6. In a vending machine for dispensing packs of cigarettes, a magazine comprising a series of adjacent channels each arranged to store cigarette packs on edge for gravitational discharge into the space directly below the magazine, retaining means engaging the lowermost packing each channel for supper-ting a stack .of packs,
a plurality of first electromagnetic means, one associated with each channel for operating the retaining means to effect delivery of said lowermost pack therefrom by withdrawal of the retaining means, a first switch for each of said first electromagnetic means, said switch being operable by the customer to effect selection of a channel, a coin handling channel system, a coin trap therein, a coin holder in the coin trap releasably holding a coin, a second electromagnetic means for operating said coin holder, a coin receptable and a coin return chute, a gate in said system for controlling the movement of a coin to the receptacle or the chute, said gate being biased normally to direct a coin to the receptacle, a third electromagnetic means for operating the gate, a second, coin return switch operable by the customer for operating the third electromagnetic means, to overcome the bias of said gate; a third switch ganged with the second switch for energizing the second electromagnetic means to release the coin from the trap, through the gate held against its bias to the coin return chute; a fourth switch, a probe in the path of the dispensed pack for operating the fourth switch, connections between said fourth switch and said second electromagnetic means to release the coin from the trap, through the biased gate to the receptacle; a fifth switch having an operating member positioned in the path of the coin in the coin channel adjacent the coin trap, to be closed while the coin is trapped, a source of electric energy connected to one side of said switch, a circuit connecting the second side of said switch to the nonoperative side of the second, third and fourth switches to energize the respective controlled devices, a circuit connecting the nonenergized side of the fifth switch to each of said first switches and circuit means connecting the open ends of each of said first, second and third electromagnetic means back to the energy source.
7. The structure according to claim 6 wherein each of the series of first switches, except the last, functions as a single pole, double throw switch, the first of the series being connected from the fifth switch optionally to its corresponding electromagnetic means or to the second of the series of first switches, the second and each succeeding first switch being connected optionally to its corresponding electromagnetic means or to the succeeding switch, said last of the series of first switches functions as a single pole, single throw switch being optionally connected to its corresponding electromagnetic means or open.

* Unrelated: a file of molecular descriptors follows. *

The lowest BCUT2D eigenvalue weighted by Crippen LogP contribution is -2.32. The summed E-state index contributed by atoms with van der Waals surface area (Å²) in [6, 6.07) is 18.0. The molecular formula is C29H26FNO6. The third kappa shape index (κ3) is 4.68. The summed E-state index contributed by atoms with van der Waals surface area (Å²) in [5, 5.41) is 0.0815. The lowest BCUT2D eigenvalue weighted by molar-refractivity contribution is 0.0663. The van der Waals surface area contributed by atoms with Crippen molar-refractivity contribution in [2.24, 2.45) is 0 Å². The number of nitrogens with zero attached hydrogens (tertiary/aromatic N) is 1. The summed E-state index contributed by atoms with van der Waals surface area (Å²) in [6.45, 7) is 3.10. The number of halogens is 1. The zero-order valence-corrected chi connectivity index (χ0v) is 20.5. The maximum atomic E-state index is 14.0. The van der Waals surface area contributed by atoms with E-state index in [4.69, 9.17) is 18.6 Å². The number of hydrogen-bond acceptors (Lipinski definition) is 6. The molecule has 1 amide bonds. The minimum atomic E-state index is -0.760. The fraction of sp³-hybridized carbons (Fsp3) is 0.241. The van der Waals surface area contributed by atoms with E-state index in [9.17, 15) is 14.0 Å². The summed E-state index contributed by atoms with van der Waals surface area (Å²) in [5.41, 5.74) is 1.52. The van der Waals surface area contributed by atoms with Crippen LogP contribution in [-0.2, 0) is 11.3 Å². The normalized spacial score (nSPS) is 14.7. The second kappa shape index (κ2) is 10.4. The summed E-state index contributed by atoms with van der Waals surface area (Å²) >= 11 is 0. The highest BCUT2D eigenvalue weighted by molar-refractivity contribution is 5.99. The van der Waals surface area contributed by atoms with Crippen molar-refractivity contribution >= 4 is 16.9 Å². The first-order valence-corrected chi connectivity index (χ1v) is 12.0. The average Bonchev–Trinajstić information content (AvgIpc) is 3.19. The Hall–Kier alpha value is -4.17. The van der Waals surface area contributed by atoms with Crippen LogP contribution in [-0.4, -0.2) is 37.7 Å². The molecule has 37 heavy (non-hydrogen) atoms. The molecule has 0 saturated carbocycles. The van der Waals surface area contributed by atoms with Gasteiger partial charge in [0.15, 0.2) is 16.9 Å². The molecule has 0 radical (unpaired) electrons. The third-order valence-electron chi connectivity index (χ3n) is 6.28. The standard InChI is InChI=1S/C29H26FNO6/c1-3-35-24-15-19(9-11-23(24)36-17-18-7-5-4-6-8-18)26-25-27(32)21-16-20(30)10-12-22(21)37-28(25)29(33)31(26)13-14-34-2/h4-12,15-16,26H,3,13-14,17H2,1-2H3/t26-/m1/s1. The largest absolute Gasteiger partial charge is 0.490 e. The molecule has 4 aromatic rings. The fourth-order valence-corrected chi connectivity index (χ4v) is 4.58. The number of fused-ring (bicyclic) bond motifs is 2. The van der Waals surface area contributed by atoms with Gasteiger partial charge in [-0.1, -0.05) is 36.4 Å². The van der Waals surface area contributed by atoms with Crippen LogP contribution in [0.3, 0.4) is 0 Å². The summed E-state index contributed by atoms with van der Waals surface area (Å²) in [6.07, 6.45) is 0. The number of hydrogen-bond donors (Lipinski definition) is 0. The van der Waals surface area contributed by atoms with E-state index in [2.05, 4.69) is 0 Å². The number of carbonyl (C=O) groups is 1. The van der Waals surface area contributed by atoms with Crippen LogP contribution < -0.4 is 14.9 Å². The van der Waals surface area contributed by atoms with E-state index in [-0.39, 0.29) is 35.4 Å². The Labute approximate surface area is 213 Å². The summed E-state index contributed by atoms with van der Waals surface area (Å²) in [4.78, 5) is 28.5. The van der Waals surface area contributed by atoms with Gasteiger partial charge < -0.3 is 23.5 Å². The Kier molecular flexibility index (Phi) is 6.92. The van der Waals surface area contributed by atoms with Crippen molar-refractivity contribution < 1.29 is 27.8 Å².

8. The structure according to claim 6 wherein each said first switch functions as a single pole, double throw switch, the pole in each switch being normally biased toward one of the two contacts of said each first switch to maintain a circuit from said fifth switch to the first in the series of first switches and to each of the other first switches in succession, means in each said first switch for breaking the normal bias to connect the pole to the second contact of said each first switch to complete the circuit from the fifth switch, through the associated electromagnetic means back to the energy source.
9. The structure according to claim 6 wherein the means in the path of a discharged pack comprises a plurality of fingers, one for each channel, a bar pivoted on a longitudinal axis, said fingers being mounted in spaced relation on said bar, means on said bar to engage the fourth switch.
10. The structure according to claim 6 wherein the second and third switches are so ganged that the second switch is closed before the third.
11. In a vending machine for dispensing rectangular articles from a bank of identical magazines which articles have a wide dimension materially wider than a second, narrow dimension wherein said articles are stacked vertically, with the narrow dimensions of each parallel to the face of the machine, on said narrow dimension for discharge from said stack, means for dispensing said articles one-at-a-time, a downwardly and forwardly sloping plate below said stack for guiding discharged articles from the discharge point to a customer delivery point, said plate having corrugations parallel to the direction of delivery, the depth and width of the corrugations being selected to prevent support of the narrow dimension across two adjacent corrugation crests, whereby the article is caused to tip from its position supported on its narrow dimension to a position supported on its wide dimension as it slides to the customer delivery point, down the corrugated plate.
References Cited in the file of this patent UNITED STATES PATENTS 408,932 Schneider Aug. 13, 1889 673,591 Aldrich May 7, 1901 1,216,095 Dula Feb. 13, 1917 Litchfield Dec. 4, 1917 Bolen July 22, 1919 Bauman Feb. 3, 1925 Ryan Sept. 3, 1929 Mills Feb. 6, 1940 Steiner May 13, 1941 Weiler Aug. 1, 1944 Holt Mar. 30, 1948 Balzer Feb. 7, 1950 Tandler et al Mar. 25, 1952 James June 1, 1954 Gross Nov. 2, 1954 Hansen et a1 Mar. 20, 1956 FOREIGN PATENTS Australia Dec. 14, 1934 Great Britain July 2, 1935